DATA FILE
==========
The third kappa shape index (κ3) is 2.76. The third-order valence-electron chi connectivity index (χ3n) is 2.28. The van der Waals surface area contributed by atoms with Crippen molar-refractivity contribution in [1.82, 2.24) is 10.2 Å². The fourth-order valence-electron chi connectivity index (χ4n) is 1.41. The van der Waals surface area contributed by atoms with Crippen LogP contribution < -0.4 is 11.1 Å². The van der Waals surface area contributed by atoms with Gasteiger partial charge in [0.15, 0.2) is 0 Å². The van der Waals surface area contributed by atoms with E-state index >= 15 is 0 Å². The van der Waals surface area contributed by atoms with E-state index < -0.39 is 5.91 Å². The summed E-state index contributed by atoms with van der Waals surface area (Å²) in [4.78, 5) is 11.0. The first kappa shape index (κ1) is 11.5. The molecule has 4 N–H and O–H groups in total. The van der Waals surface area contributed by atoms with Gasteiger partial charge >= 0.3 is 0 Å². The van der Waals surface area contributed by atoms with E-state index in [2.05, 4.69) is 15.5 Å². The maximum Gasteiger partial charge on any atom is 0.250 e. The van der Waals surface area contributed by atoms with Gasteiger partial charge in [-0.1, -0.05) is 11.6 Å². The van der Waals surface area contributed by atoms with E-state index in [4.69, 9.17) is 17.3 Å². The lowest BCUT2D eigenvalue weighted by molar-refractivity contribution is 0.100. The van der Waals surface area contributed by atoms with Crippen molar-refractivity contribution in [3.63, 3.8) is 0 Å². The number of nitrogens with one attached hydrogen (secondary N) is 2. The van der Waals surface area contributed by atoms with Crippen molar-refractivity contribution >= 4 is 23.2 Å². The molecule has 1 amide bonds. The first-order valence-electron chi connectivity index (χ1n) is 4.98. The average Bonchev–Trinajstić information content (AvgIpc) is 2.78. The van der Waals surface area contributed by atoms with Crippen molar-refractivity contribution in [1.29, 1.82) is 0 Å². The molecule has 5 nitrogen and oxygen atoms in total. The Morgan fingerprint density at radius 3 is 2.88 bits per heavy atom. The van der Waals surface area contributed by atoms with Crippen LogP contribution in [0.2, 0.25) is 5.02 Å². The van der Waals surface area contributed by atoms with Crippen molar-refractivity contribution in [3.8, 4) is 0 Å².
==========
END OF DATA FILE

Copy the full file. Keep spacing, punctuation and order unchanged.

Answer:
The third kappa shape index (κ3) is 2.76. The third-order valence-electron chi connectivity index (χ3n) is 2.28. The van der Waals surface area contributed by atoms with Crippen molar-refractivity contribution in [1.82, 2.24) is 10.2 Å². The fourth-order valence-electron chi connectivity index (χ4n) is 1.41. The van der Waals surface area contributed by atoms with Crippen LogP contribution < -0.4 is 11.1 Å². The van der Waals surface area contributed by atoms with Gasteiger partial charge in [0.15, 0.2) is 0 Å². The van der Waals surface area contributed by atoms with E-state index >= 15 is 0 Å². The van der Waals surface area contributed by atoms with E-state index < -0.39 is 5.91 Å². The summed E-state index contributed by atoms with van der Waals surface area (Å²) in [4.78, 5) is 11.0. The first kappa shape index (κ1) is 11.5. The molecule has 4 N–H and O–H groups in total. The van der Waals surface area contributed by atoms with Gasteiger partial charge >= 0.3 is 0 Å². The van der Waals surface area contributed by atoms with E-state index in [2.05, 4.69) is 15.5 Å². The maximum Gasteiger partial charge on any atom is 0.250 e. The van der Waals surface area contributed by atoms with Gasteiger partial charge in [-0.1, -0.05) is 11.6 Å². The van der Waals surface area contributed by atoms with E-state index in [4.69, 9.17) is 17.3 Å². The lowest BCUT2D eigenvalue weighted by molar-refractivity contribution is 0.100. The van der Waals surface area contributed by atoms with Crippen molar-refractivity contribution in [3.63, 3.8) is 0 Å². The number of nitrogens with one attached hydrogen (secondary N) is 2. The van der Waals surface area contributed by atoms with Crippen molar-refractivity contribution >= 4 is 23.2 Å². The molecule has 1 amide bonds. The first-order valence-electron chi connectivity index (χ1n) is 4.98. The average Bonchev–Trinajstić information content (AvgIpc) is 2.78. The van der Waals surface area contributed by atoms with Crippen molar-refractivity contribution in [1.29, 1.82) is 0 Å². The molecule has 5 nitrogen and oxygen atoms in total. The Morgan fingerprint density at radius 3 is 2.88 bits per heavy atom. The van der Waals surface area contributed by atoms with Crippen LogP contribution in [0.2, 0.25) is 5.02 Å². The van der Waals surface area contributed by atoms with Crippen molar-refractivity contribution in [3.8, 4) is 0 Å².